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Go Red Story - Glynda
Glynda Reams

I didn’t want to ignore the symptoms.

I remember sitting at my desk when my left arm went numb. I knew that the symptoms for a heart attack were different for women than men, but I didn’t have a clue what was going on. I’m not really an alarmist, but I didn’t want to ignore something that might be wrong, so I went to the emergency room. After examining me the doctor asked who my cardiologist was. I said, “I didn’t have one” and he said, “You do now.”

Turns out I had an irregular heartbeat. To be more specific, a micro valve prolapse. I probably had it all my life and didn’t even know it. The doctor said I’d need to have surgery at some point in my life. That turned out to be 5 years later.

It was a long road to recovery, but the cardiac rehab staff at Texas Health Arlington Memorial Hospital was there for me. The people were very professional and caring. It was such an uplifting experience. The nurses, exercise trainers and volunteers were genuinely concerned with my health and helping me get better. They set me up with a daily routine of walking, exercising, and stretching. Before I’d start, the nurses would take my blood pressure so I felt like I had a safety net. There’s a comfort to having nurses around after you’ve had a serious heart procedure. Each day I was exhausted, but couldn’t wait to go back.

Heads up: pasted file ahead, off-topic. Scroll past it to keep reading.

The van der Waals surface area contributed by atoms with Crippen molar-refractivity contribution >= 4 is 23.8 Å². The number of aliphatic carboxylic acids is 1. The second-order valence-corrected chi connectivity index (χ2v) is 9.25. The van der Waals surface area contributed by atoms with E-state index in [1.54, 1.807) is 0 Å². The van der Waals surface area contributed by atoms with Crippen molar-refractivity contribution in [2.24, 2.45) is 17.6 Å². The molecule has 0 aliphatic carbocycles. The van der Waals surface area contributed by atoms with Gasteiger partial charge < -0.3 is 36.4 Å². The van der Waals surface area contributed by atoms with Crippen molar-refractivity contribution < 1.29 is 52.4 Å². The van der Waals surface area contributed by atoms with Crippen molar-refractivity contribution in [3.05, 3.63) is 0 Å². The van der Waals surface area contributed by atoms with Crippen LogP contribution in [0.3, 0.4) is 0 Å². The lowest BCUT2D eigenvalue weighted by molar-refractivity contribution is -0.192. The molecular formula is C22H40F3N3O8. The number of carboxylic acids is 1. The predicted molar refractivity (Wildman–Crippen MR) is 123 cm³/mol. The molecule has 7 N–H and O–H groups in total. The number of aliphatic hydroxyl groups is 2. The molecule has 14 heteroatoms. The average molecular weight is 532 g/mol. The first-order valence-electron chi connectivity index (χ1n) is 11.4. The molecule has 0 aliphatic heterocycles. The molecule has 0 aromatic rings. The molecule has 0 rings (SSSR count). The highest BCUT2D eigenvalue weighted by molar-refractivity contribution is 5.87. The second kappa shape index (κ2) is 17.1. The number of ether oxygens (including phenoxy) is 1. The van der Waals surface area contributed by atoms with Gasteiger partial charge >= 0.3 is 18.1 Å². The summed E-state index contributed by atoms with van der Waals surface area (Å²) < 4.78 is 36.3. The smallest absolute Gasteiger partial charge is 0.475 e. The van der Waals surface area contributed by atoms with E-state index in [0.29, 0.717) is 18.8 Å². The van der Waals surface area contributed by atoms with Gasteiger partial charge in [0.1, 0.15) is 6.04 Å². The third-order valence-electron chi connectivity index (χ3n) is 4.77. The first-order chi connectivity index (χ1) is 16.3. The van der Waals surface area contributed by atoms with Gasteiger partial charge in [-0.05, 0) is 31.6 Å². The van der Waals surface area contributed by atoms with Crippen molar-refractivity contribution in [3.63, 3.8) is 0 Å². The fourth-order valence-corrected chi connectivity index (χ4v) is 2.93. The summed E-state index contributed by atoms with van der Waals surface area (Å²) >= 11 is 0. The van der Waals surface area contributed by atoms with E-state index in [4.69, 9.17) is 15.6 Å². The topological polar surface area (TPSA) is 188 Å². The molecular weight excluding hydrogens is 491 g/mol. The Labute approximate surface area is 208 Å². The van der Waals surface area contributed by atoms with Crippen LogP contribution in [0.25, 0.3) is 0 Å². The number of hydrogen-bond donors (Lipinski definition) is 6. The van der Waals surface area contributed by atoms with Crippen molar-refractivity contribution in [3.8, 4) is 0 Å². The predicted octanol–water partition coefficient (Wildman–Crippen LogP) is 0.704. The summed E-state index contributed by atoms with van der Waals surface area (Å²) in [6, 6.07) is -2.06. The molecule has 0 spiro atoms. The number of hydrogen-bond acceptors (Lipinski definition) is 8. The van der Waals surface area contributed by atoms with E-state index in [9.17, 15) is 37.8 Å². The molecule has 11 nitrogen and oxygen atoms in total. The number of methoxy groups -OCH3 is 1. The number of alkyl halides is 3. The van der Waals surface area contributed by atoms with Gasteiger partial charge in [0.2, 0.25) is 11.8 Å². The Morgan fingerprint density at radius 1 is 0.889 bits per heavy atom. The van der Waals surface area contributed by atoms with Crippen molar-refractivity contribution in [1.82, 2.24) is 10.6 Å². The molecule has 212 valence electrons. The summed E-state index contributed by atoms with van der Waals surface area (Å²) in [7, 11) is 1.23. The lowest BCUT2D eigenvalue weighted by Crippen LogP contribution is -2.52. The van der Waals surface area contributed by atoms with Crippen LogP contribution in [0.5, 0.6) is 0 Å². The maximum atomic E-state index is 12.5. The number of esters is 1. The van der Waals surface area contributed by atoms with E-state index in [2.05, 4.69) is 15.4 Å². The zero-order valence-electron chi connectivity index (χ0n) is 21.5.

At the end of my rehab, I was a whole new person. I wanted to give something back so I signed up to be a cardiac rehab volunteer. It’s been a wonderful experience. Every cardiac rehab volunteer has gone through some type of heart procedure. So we can relate to the patient and their family. One of the things I enjoy most is getting to know the patients and their families. I see people who arrive in wheelchairs and by the time they leave, they have a skip in their walk. It’s just a very, very happy place. They truly made a difference in my life. Now I’m making a difference in the lives of others.